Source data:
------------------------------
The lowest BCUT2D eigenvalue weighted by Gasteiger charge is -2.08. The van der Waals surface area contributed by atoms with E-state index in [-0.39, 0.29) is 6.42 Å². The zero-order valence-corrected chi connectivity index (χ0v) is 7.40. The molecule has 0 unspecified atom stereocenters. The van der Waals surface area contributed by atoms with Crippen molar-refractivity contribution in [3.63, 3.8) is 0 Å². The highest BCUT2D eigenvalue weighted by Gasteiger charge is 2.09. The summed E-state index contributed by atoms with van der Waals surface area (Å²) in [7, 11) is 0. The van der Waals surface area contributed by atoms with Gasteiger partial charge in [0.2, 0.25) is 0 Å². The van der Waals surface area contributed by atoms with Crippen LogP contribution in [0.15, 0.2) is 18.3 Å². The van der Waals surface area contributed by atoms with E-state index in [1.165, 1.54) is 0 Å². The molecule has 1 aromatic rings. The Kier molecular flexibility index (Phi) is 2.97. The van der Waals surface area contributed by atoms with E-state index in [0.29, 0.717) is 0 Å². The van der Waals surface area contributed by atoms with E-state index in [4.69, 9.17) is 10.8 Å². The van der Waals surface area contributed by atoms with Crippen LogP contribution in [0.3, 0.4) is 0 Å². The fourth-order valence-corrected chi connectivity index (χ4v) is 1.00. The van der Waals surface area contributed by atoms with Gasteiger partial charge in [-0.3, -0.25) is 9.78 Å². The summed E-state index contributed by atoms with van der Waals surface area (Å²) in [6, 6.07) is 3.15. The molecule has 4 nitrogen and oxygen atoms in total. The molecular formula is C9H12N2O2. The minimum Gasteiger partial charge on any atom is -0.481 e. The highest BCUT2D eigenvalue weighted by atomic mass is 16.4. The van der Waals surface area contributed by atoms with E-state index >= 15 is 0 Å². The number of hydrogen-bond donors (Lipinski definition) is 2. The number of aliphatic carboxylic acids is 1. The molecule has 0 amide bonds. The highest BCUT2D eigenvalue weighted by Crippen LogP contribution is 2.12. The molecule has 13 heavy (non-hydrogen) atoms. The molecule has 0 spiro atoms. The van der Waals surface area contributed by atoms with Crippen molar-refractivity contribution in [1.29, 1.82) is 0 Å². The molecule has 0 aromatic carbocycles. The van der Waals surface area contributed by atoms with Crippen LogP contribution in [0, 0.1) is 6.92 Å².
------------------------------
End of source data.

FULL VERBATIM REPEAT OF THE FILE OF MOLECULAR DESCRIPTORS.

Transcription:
The lowest BCUT2D eigenvalue weighted by Gasteiger charge is -2.08. The van der Waals surface area contributed by atoms with E-state index in [-0.39, 0.29) is 6.42 Å². The zero-order valence-corrected chi connectivity index (χ0v) is 7.40. The molecule has 0 unspecified atom stereocenters. The van der Waals surface area contributed by atoms with Crippen molar-refractivity contribution in [3.63, 3.8) is 0 Å². The highest BCUT2D eigenvalue weighted by Gasteiger charge is 2.09. The summed E-state index contributed by atoms with van der Waals surface area (Å²) in [7, 11) is 0. The van der Waals surface area contributed by atoms with Gasteiger partial charge in [0.2, 0.25) is 0 Å². The van der Waals surface area contributed by atoms with Crippen LogP contribution in [0.15, 0.2) is 18.3 Å². The van der Waals surface area contributed by atoms with E-state index in [1.165, 1.54) is 0 Å². The molecule has 1 aromatic rings. The Kier molecular flexibility index (Phi) is 2.97. The van der Waals surface area contributed by atoms with E-state index in [0.29, 0.717) is 0 Å². The van der Waals surface area contributed by atoms with E-state index in [4.69, 9.17) is 10.8 Å². The van der Waals surface area contributed by atoms with Crippen LogP contribution in [0.3, 0.4) is 0 Å². The fourth-order valence-corrected chi connectivity index (χ4v) is 1.00. The van der Waals surface area contributed by atoms with Gasteiger partial charge in [-0.3, -0.25) is 9.78 Å². The summed E-state index contributed by atoms with van der Waals surface area (Å²) in [6, 6.07) is 3.15. The molecule has 4 nitrogen and oxygen atoms in total. The molecular formula is C9H12N2O2. The minimum Gasteiger partial charge on any atom is -0.481 e. The highest BCUT2D eigenvalue weighted by atomic mass is 16.4. The van der Waals surface area contributed by atoms with E-state index >= 15 is 0 Å². The number of hydrogen-bond donors (Lipinski definition) is 2. The number of aliphatic carboxylic acids is 1. The molecule has 0 amide bonds. The highest BCUT2D eigenvalue weighted by Crippen LogP contribution is 2.12. The molecule has 13 heavy (non-hydrogen) atoms. The molecule has 0 spiro atoms. The van der Waals surface area contributed by atoms with Crippen molar-refractivity contribution in [1.29, 1.82) is 0 Å². The molecule has 0 aromatic carbocycles. The van der Waals surface area contributed by atoms with Crippen LogP contribution in [0, 0.1) is 6.92 Å².